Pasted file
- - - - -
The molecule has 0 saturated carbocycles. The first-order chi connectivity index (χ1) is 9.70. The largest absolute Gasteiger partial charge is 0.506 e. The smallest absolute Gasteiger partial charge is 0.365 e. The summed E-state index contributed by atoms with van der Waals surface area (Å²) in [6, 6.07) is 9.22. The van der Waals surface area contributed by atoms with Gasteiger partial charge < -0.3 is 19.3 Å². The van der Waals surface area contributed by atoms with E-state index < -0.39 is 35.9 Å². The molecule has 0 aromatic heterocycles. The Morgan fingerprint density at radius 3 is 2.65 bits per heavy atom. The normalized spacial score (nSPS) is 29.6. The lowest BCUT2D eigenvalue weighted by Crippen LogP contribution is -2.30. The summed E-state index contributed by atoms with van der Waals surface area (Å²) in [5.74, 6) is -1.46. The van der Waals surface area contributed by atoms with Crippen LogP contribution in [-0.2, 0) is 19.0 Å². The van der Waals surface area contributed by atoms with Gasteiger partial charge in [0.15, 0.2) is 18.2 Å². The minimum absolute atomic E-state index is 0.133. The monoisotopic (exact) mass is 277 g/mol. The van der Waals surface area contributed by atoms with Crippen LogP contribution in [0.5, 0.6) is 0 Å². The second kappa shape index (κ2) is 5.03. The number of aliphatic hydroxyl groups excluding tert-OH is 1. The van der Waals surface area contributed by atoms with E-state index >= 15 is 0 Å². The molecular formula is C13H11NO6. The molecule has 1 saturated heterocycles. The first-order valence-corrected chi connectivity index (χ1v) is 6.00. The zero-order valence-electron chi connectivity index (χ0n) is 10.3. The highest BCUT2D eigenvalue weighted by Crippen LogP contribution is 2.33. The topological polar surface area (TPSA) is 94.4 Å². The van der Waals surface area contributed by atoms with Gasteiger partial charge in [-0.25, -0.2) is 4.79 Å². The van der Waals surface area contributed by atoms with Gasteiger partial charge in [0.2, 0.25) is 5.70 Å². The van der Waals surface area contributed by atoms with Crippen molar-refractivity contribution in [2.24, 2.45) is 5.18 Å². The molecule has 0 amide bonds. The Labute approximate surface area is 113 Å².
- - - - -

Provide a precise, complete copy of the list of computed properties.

The molecule has 0 saturated carbocycles. The first-order chi connectivity index (χ1) is 9.70. The largest absolute Gasteiger partial charge is 0.506 e. The smallest absolute Gasteiger partial charge is 0.365 e. The summed E-state index contributed by atoms with van der Waals surface area (Å²) in [6, 6.07) is 9.22. The van der Waals surface area contributed by atoms with Gasteiger partial charge < -0.3 is 19.3 Å². The van der Waals surface area contributed by atoms with E-state index < -0.39 is 35.9 Å². The molecule has 0 aromatic heterocycles. The Morgan fingerprint density at radius 3 is 2.65 bits per heavy atom. The normalized spacial score (nSPS) is 29.6. The lowest BCUT2D eigenvalue weighted by Crippen LogP contribution is -2.30. The summed E-state index contributed by atoms with van der Waals surface area (Å²) in [5.74, 6) is -1.46. The van der Waals surface area contributed by atoms with Crippen LogP contribution in [-0.2, 0) is 19.0 Å². The van der Waals surface area contributed by atoms with Gasteiger partial charge in [0.15, 0.2) is 18.2 Å². The minimum absolute atomic E-state index is 0.133. The monoisotopic (exact) mass is 277 g/mol. The van der Waals surface area contributed by atoms with Crippen LogP contribution in [0.5, 0.6) is 0 Å². The second kappa shape index (κ2) is 5.03. The number of aliphatic hydroxyl groups excluding tert-OH is 1. The van der Waals surface area contributed by atoms with E-state index >= 15 is 0 Å². The molecular formula is C13H11NO6. The molecule has 1 saturated heterocycles. The first-order valence-corrected chi connectivity index (χ1v) is 6.00. The zero-order valence-electron chi connectivity index (χ0n) is 10.3. The highest BCUT2D eigenvalue weighted by Crippen LogP contribution is 2.33. The topological polar surface area (TPSA) is 94.4 Å². The van der Waals surface area contributed by atoms with Gasteiger partial charge in [-0.25, -0.2) is 4.79 Å². The van der Waals surface area contributed by atoms with Gasteiger partial charge in [0.2, 0.25) is 5.70 Å². The van der Waals surface area contributed by atoms with Crippen molar-refractivity contribution in [2.24, 2.45) is 5.18 Å². The molecule has 0 amide bonds. The Labute approximate surface area is 113 Å².